RNA from A. marginale in tick cell culture and bovine erythrocytes was analyzed by RNA-seq. Analysis of global transcriptional patterns showed that several of the most down regulated genes in tick cell culture corresponded to those that encoded surface proteins. Therefore, we examined genes encoding surface proteins for their transcriptional status. A. marginale has a relatively small number of known surface proteins, thus, only fifty-six single copy genes were included in the analysis based on genomic and proteomic evidence that they encode surface proteins [39]. Proteins encoded by more than one gene were eliminated from the analysis due to ambiguous mapping of sequenced reads. Fold changes were considered significant if greater than two standard deviations above or below the average fold change across all surface genes between replicates, and with a p-value below 0.01. Based on these criteria, 26 surface protein encoding genes had decreased transcription in ISE6 culture, and eight surface protein encoding genes had increased transcription (Figure 1, Table 2, Additional file 1). Analysis of relative transcription of all A. marginale genes in ISE6 culture compared to bovine blood indicated a similar percentage of up and down regulated genes (20.5% and 18.6%, respectively), whereas genes encoding surface proteins were generally transcribed at a lower level in tick cells (46.4%) (Table 3).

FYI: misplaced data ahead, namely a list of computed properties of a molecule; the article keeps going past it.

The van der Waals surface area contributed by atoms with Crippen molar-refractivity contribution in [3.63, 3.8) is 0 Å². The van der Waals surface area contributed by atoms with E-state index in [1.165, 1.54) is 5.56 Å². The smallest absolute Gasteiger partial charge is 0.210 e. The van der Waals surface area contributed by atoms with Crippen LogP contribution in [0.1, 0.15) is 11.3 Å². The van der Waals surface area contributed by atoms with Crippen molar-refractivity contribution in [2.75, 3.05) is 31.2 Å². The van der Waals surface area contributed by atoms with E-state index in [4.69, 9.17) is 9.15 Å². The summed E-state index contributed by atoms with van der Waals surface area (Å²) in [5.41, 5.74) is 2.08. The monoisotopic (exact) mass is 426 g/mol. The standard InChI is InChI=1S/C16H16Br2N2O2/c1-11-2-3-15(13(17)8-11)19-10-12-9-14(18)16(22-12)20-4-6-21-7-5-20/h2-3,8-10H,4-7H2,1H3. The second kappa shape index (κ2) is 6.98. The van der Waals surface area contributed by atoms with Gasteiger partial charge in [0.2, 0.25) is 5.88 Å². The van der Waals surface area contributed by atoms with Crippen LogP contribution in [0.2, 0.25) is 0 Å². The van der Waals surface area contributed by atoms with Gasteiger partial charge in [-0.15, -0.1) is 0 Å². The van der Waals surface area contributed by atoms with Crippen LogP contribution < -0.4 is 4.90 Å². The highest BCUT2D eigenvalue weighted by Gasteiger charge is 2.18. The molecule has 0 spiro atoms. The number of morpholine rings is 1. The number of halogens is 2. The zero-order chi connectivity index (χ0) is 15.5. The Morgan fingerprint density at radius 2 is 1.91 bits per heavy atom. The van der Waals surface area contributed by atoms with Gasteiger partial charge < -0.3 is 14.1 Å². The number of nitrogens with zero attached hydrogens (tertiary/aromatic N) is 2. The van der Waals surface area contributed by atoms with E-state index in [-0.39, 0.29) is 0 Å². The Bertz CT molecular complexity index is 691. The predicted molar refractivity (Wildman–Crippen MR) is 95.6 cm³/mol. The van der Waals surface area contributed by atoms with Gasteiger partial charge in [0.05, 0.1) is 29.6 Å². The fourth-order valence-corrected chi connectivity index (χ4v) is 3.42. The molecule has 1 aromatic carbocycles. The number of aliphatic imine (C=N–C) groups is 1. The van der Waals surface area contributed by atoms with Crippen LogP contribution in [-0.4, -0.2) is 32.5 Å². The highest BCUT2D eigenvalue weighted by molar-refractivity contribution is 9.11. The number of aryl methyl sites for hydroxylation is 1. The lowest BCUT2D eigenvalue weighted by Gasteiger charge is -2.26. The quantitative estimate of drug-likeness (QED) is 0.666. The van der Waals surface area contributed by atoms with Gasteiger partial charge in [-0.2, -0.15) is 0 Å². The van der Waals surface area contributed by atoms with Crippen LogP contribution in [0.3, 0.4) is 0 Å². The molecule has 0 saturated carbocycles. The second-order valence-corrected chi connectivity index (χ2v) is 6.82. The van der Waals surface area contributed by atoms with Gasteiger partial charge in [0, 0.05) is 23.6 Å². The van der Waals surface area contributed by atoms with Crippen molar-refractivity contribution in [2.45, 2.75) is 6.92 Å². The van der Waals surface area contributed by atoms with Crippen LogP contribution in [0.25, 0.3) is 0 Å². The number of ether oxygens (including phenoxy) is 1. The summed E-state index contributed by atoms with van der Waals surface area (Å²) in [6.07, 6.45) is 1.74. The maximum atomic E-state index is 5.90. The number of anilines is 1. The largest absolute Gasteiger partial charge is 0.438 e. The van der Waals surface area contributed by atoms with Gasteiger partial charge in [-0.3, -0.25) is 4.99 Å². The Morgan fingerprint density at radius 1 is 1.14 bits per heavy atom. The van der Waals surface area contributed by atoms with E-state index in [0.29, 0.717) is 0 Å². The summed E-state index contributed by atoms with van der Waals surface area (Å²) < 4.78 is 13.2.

Figure 1
Figure 1